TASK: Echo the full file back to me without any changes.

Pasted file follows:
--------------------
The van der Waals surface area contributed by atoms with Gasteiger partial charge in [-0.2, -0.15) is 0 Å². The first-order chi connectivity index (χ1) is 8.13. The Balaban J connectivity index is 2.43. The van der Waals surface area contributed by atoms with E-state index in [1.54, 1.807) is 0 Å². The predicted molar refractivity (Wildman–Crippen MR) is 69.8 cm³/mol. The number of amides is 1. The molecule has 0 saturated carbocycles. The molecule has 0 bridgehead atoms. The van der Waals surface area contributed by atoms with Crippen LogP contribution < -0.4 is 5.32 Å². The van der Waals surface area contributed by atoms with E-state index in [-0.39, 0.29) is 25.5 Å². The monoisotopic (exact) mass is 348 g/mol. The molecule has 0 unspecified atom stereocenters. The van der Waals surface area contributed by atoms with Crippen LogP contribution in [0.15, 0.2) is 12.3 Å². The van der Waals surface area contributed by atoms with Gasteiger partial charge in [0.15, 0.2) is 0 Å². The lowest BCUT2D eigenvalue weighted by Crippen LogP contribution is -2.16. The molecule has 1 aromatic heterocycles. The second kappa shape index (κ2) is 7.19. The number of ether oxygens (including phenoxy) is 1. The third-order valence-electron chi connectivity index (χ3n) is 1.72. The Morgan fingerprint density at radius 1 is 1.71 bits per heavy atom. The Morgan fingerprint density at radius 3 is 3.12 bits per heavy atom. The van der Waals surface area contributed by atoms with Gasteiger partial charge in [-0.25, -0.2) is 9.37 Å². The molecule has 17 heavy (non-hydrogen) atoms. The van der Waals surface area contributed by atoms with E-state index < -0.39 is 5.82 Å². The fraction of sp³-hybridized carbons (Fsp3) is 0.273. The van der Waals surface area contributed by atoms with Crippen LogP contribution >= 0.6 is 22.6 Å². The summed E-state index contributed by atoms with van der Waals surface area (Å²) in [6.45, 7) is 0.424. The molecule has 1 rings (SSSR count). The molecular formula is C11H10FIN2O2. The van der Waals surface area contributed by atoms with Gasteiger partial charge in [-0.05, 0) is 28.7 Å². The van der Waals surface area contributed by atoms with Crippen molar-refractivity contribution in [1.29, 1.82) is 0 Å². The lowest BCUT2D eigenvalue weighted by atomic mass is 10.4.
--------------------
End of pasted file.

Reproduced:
The van der Waals surface area contributed by atoms with Gasteiger partial charge in [-0.2, -0.15) is 0 Å². The first-order chi connectivity index (χ1) is 8.13. The Balaban J connectivity index is 2.43. The van der Waals surface area contributed by atoms with E-state index in [1.54, 1.807) is 0 Å². The predicted molar refractivity (Wildman–Crippen MR) is 69.8 cm³/mol. The number of amides is 1. The molecule has 0 saturated carbocycles. The molecule has 0 bridgehead atoms. The van der Waals surface area contributed by atoms with Crippen LogP contribution < -0.4 is 5.32 Å². The van der Waals surface area contributed by atoms with E-state index in [-0.39, 0.29) is 25.5 Å². The monoisotopic (exact) mass is 348 g/mol. The molecule has 0 unspecified atom stereocenters. The van der Waals surface area contributed by atoms with Crippen LogP contribution in [0.15, 0.2) is 12.3 Å². The van der Waals surface area contributed by atoms with Gasteiger partial charge in [0.15, 0.2) is 0 Å². The lowest BCUT2D eigenvalue weighted by Crippen LogP contribution is -2.16. The molecule has 1 aromatic heterocycles. The second kappa shape index (κ2) is 7.19. The number of ether oxygens (including phenoxy) is 1. The third-order valence-electron chi connectivity index (χ3n) is 1.72. The Morgan fingerprint density at radius 1 is 1.71 bits per heavy atom. The Morgan fingerprint density at radius 3 is 3.12 bits per heavy atom. The van der Waals surface area contributed by atoms with Gasteiger partial charge in [-0.25, -0.2) is 9.37 Å². The molecule has 17 heavy (non-hydrogen) atoms. The van der Waals surface area contributed by atoms with E-state index < -0.39 is 5.82 Å². The fraction of sp³-hybridized carbons (Fsp3) is 0.273. The van der Waals surface area contributed by atoms with Crippen LogP contribution >= 0.6 is 22.6 Å². The summed E-state index contributed by atoms with van der Waals surface area (Å²) in [6.45, 7) is 0.424. The molecule has 1 rings (SSSR count). The molecular formula is C11H10FIN2O2. The van der Waals surface area contributed by atoms with Gasteiger partial charge in [-0.05, 0) is 28.7 Å². The van der Waals surface area contributed by atoms with Crippen molar-refractivity contribution in [1.29, 1.82) is 0 Å². The lowest BCUT2D eigenvalue weighted by atomic mass is 10.4.